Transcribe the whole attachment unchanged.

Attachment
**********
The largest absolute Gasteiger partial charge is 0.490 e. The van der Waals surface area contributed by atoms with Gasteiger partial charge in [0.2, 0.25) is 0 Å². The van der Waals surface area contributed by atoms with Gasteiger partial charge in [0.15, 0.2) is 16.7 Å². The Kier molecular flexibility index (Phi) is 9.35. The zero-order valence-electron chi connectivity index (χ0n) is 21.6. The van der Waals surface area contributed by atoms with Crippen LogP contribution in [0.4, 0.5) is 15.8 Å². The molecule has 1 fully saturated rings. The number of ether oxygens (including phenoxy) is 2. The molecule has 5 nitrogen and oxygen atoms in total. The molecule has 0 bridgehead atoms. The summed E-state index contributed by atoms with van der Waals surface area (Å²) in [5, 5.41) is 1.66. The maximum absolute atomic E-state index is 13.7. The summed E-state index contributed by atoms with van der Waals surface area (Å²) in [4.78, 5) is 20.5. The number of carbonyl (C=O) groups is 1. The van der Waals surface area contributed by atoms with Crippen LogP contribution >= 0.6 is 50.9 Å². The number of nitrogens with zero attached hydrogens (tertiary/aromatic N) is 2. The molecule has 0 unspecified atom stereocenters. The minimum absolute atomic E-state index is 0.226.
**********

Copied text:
The largest absolute Gasteiger partial charge is 0.490 e. The van der Waals surface area contributed by atoms with Gasteiger partial charge in [0.2, 0.25) is 0 Å². The van der Waals surface area contributed by atoms with Gasteiger partial charge in [0.15, 0.2) is 16.7 Å². The Kier molecular flexibility index (Phi) is 9.35. The zero-order valence-electron chi connectivity index (χ0n) is 21.6. The van der Waals surface area contributed by atoms with Crippen LogP contribution in [0.4, 0.5) is 15.8 Å². The molecule has 1 fully saturated rings. The number of ether oxygens (including phenoxy) is 2. The molecule has 5 nitrogen and oxygen atoms in total. The molecule has 0 bridgehead atoms. The summed E-state index contributed by atoms with van der Waals surface area (Å²) in [5, 5.41) is 1.66. The maximum absolute atomic E-state index is 13.7. The summed E-state index contributed by atoms with van der Waals surface area (Å²) in [4.78, 5) is 20.5. The number of carbonyl (C=O) groups is 1. The van der Waals surface area contributed by atoms with Crippen LogP contribution >= 0.6 is 50.9 Å². The number of nitrogens with zero attached hydrogens (tertiary/aromatic N) is 2. The molecule has 0 unspecified atom stereocenters. The minimum absolute atomic E-state index is 0.226.